North Korea has threatened to cancel the 1953 ceasefire that ended the Korean War, citing a US-led push for punishing UN sanctions over its recent nuclear test and ongoing US-South Korean joint military drills.
The threat came on Tuesday as the United States, with Chinese backing, introduced a draft UN resolution to punish North Korea for its nuclear test on February 12.
Under the new agreement North Korea would face some of the toughest sanctions aimed at reining in Pyongyang's nuclear and ballistic missile programmes and preventing their export to other countries.
The UN resolution, worked out by US Ambassador Susan Rice and China's UN Ambassador Li Baodong over the last three weeks, reflects the growing anger of the UN's most powerful body at North Korea's defiance of three previous sanctions demanding a halt to all nuclear and missile tests.
North Korea, however, remained defiant with a Korean People's Army spokesman threatening to declare the Armistice Agreement "invalid".
"The Democratic People's Republic of Korea will make a strike of justice at any target anytime, as it pleases, without limit, not bound to the Armistice Agreement," Kim Yong-chol said.
In response, Jay Carney, White House spokesman, told reporters that the latest threats will only further isolate North Korea.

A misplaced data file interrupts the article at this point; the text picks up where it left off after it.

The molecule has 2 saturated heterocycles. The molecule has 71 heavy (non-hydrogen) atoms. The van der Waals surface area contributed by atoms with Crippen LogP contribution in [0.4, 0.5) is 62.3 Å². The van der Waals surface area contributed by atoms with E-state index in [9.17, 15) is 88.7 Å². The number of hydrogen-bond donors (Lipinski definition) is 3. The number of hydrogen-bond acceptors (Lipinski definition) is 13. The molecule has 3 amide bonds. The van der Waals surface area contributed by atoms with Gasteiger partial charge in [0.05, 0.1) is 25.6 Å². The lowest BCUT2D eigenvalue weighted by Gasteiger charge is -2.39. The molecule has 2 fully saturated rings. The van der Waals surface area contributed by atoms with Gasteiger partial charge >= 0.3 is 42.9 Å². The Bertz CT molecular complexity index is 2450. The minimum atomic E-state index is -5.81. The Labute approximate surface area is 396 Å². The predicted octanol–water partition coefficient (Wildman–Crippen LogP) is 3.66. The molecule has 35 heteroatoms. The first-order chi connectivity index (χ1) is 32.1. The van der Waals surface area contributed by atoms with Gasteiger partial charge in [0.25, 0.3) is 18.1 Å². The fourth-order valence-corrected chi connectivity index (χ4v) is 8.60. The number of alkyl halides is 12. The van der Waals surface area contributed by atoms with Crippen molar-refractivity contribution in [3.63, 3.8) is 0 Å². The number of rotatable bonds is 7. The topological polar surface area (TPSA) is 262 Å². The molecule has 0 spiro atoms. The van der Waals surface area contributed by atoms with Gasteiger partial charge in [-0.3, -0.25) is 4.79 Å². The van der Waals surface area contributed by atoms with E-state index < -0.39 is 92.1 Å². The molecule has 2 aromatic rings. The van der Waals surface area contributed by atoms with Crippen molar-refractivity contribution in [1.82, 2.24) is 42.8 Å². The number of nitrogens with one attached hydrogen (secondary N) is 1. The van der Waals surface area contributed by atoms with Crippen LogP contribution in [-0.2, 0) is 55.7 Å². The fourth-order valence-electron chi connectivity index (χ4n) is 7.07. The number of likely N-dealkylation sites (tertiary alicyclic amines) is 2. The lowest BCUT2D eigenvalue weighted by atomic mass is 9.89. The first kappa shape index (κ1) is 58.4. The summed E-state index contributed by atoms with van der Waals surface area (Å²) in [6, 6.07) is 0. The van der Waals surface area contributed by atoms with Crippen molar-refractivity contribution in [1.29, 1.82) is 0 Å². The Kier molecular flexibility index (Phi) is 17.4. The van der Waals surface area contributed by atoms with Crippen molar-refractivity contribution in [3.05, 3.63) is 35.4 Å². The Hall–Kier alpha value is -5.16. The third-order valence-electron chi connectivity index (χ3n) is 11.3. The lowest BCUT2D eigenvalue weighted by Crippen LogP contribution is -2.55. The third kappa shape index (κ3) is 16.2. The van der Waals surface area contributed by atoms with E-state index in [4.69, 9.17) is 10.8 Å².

"We have urged the North Korean leadership to heed President Obama's call to choose the path of peace and to come into compliance with its international obligations," Carney said.
Pyongyang's recent nuclear test and rocket launches, and the subsequent call for UN punishment, have increased already high animosity between the North and Washington and Seoul.
The US and others worry that North Korea's third nuclear test takes it a big step closer towards its goal of having nuclear-armed missiles that can reach America.
They condemn its nuclear and missile efforts as threats to regional security and a drain on the resources that could go to North Korea's largely destitute people.
North Korea says its nuclear program is a response to US hostility that dates back to the 1950-53 Korean War, which ended with an armistice, not a peace treaty, leaving the Korean Peninsula still technically in a state of war.
North Korean propaganda regularly cites decades-old, Cold War-era American threats as the reason for its nuclear efforts and holds that the North remains at risk of an unprovoked nuclear attack.
Washington and others say brinkmanship is the North's true motive for the nuclear push.
The North's statement called US-South Korean military drills a "dangerous nuclear war targeted at us".